John D. Perry 's Will The Real Negros Please Stand Up? Understanding Black Identity Politics

Decent Essays
Marc D. Perry writes “Who Dat?: Race and Its Conspicuous Consumption in Post-Katrina New Orleans” in an attempt to paint out the social and economic state of New Orleans, and how it worsened for African Americans post-Katrina. Judith M. Anderson’s article “Will the Real Negros Please Stand Up? Understanding Black Identity Politics in Buenos Aires, Argentina” calls attention to how the Afro-Argentines are trying to gain recognition for their presence in Argentina. The articles are similar in which that they both illustrate the ongoing obstacles blacks have to face where they are discriminated against, seen as incapable of being successful, and have to deal with white privilege. And although there are contrasts within black identity, most…show more content…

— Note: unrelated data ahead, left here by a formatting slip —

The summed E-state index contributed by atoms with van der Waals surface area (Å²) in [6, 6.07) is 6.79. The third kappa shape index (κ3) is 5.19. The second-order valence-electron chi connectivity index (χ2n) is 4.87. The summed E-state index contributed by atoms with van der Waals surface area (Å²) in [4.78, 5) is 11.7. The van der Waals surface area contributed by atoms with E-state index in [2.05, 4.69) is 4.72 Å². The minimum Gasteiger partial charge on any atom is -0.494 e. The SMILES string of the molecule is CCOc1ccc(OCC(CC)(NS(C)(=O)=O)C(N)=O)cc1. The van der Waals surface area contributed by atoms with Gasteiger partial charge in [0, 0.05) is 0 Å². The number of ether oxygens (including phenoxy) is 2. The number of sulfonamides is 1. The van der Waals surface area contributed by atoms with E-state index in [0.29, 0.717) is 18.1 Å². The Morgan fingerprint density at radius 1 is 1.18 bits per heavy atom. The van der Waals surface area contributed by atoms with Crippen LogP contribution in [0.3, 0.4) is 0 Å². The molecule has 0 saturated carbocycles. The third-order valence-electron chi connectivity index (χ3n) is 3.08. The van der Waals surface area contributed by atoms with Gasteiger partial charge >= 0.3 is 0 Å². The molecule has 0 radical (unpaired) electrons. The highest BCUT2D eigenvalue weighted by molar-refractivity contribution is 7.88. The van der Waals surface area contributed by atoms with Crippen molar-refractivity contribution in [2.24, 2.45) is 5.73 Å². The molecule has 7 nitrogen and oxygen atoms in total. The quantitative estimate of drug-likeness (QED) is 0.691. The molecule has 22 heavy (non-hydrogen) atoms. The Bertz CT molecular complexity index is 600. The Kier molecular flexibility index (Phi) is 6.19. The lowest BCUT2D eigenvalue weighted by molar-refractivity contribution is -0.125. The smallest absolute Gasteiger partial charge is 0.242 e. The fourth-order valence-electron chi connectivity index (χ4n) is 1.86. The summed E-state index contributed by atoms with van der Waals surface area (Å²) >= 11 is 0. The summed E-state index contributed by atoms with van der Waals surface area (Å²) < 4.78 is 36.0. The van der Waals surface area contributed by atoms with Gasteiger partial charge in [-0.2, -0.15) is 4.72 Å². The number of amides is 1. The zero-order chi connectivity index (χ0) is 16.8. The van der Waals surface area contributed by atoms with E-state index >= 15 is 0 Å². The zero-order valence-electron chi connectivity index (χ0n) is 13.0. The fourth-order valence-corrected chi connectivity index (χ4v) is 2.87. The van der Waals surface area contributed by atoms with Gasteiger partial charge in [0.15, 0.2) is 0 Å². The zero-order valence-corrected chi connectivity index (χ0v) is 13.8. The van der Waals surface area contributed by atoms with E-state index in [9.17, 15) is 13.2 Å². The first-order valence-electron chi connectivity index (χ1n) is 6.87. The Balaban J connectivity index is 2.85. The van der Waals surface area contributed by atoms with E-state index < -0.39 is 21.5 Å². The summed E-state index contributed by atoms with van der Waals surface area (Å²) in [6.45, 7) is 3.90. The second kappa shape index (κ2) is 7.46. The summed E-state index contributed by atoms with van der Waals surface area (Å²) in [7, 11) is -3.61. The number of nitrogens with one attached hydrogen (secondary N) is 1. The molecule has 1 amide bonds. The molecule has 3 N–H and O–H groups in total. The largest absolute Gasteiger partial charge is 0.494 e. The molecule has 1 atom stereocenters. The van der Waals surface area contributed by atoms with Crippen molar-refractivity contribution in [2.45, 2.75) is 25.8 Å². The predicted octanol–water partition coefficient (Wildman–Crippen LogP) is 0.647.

Those who aren’t in the entertainment and tourist attraction business are described as criminals. They aren’t just committing crimes in their own poor or middle class communities but they also commit them in the richer parts of New Orleans as well, where the majority of residents are white. Perry goes on to provide statistics on how New Orleans is one of the most criminalized cities and has one of the highest urban homicide rates in America. Hurricane Katrina took the biggest hit on African Americans. The state put their basic rights and protections on hold and reduced funding on public programs that helped poor and working class African Americans. The “new” New Orleans, as Perry put it, became more dedicated to the white and richer class in which majority of the lost jobs went to white people. However there are some African Americans that have become successful. Some bands from New Orleans have done pretty well and have even gone on tour. The article then goes on to to mention that Indians are also a huge part of Mardi Gras as well. Just like the African Americans who are involved in entertaining, Indians who practice their culture and perform are usually the ones that stay off the streets and out of prison. The article “Will the Real Negros Please Stand up? Understanding Black Identity Politics in Buenos Aires, Argentina” digs deep into understanding the black population of Buenos Aires, Argentina. Argentina used to look to Europe as a framework for their
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